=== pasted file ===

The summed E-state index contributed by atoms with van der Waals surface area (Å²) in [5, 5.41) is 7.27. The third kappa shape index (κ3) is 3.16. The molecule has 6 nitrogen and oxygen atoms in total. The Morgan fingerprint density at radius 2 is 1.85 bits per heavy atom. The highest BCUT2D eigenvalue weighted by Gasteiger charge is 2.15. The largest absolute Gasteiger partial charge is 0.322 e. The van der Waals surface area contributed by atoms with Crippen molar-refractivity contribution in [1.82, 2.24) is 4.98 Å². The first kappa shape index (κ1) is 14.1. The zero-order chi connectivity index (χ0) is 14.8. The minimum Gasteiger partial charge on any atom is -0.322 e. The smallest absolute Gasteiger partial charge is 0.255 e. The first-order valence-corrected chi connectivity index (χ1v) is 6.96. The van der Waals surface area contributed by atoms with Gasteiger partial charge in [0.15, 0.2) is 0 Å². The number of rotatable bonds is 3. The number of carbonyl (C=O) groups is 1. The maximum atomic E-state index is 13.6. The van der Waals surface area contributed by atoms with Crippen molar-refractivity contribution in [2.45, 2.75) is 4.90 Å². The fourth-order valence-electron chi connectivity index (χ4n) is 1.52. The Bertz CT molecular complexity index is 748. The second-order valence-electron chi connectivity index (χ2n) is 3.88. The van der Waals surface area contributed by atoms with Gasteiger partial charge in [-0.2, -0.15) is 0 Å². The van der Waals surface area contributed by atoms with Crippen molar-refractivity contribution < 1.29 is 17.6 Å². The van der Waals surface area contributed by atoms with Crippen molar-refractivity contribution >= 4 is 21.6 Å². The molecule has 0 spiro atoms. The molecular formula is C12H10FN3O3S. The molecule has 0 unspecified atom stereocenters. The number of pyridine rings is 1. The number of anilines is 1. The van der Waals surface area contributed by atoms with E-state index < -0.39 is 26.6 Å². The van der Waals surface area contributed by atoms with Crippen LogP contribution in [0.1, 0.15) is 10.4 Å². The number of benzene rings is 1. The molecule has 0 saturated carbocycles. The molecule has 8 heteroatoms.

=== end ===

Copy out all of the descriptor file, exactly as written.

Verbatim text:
The summed E-state index contributed by atoms with van der Waals surface area (Å²) in [5, 5.41) is 7.27. The third kappa shape index (κ3) is 3.16. The molecule has 6 nitrogen and oxygen atoms in total. The Morgan fingerprint density at radius 2 is 1.85 bits per heavy atom. The highest BCUT2D eigenvalue weighted by Gasteiger charge is 2.15. The largest absolute Gasteiger partial charge is 0.322 e. The van der Waals surface area contributed by atoms with Crippen molar-refractivity contribution in [1.82, 2.24) is 4.98 Å². The first kappa shape index (κ1) is 14.1. The zero-order chi connectivity index (χ0) is 14.8. The minimum Gasteiger partial charge on any atom is -0.322 e. The smallest absolute Gasteiger partial charge is 0.255 e. The first-order valence-corrected chi connectivity index (χ1v) is 6.96. The van der Waals surface area contributed by atoms with Gasteiger partial charge in [0.15, 0.2) is 0 Å². The number of rotatable bonds is 3. The number of carbonyl (C=O) groups is 1. The maximum atomic E-state index is 13.6. The van der Waals surface area contributed by atoms with Crippen molar-refractivity contribution in [2.45, 2.75) is 4.90 Å². The fourth-order valence-electron chi connectivity index (χ4n) is 1.52. The Bertz CT molecular complexity index is 748. The second-order valence-electron chi connectivity index (χ2n) is 3.88. The van der Waals surface area contributed by atoms with Gasteiger partial charge in [-0.2, -0.15) is 0 Å². The van der Waals surface area contributed by atoms with Crippen molar-refractivity contribution < 1.29 is 17.6 Å². The van der Waals surface area contributed by atoms with Crippen molar-refractivity contribution >= 4 is 21.6 Å². The molecule has 0 spiro atoms. The molecular formula is C12H10FN3O3S. The molecule has 0 unspecified atom stereocenters. The number of pyridine rings is 1. The number of anilines is 1. The van der Waals surface area contributed by atoms with E-state index < -0.39 is 26.6 Å². The van der Waals surface area contributed by atoms with Crippen LogP contribution in [0.1, 0.15) is 10.4 Å². The number of benzene rings is 1. The molecule has 0 saturated carbocycles. The molecule has 8 heteroatoms.